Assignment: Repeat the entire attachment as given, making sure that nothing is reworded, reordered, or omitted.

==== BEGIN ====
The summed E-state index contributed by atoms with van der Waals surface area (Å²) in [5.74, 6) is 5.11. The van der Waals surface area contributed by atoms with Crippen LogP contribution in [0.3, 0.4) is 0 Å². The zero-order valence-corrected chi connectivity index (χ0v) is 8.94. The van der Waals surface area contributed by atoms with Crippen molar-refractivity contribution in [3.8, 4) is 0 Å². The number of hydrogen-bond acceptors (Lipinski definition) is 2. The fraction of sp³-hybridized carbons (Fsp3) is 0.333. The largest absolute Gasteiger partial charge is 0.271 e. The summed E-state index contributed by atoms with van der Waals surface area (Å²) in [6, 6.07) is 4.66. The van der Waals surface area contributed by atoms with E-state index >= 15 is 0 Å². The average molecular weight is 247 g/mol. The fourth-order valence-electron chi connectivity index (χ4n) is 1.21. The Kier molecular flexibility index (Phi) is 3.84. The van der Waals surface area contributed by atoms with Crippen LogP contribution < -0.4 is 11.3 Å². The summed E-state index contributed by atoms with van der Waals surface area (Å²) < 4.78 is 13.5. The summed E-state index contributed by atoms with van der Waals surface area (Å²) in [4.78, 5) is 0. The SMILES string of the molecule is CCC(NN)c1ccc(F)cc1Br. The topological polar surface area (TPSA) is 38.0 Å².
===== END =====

The summed E-state index contributed by atoms with van der Waals surface area (Å²) in [5.74, 6) is 5.11. The van der Waals surface area contributed by atoms with Crippen LogP contribution in [0.3, 0.4) is 0 Å². The zero-order valence-corrected chi connectivity index (χ0v) is 8.94. The van der Waals surface area contributed by atoms with Crippen molar-refractivity contribution in [3.8, 4) is 0 Å². The number of hydrogen-bond acceptors (Lipinski definition) is 2. The fraction of sp³-hybridized carbons (Fsp3) is 0.333. The largest absolute Gasteiger partial charge is 0.271 e. The summed E-state index contributed by atoms with van der Waals surface area (Å²) in [6, 6.07) is 4.66. The van der Waals surface area contributed by atoms with E-state index >= 15 is 0 Å². The average molecular weight is 247 g/mol. The fourth-order valence-electron chi connectivity index (χ4n) is 1.21. The Kier molecular flexibility index (Phi) is 3.84. The van der Waals surface area contributed by atoms with Crippen LogP contribution < -0.4 is 11.3 Å². The summed E-state index contributed by atoms with van der Waals surface area (Å²) < 4.78 is 13.5. The summed E-state index contributed by atoms with van der Waals surface area (Å²) in [4.78, 5) is 0. The SMILES string of the molecule is CCC(NN)c1ccc(F)cc1Br. The topological polar surface area (TPSA) is 38.0 Å².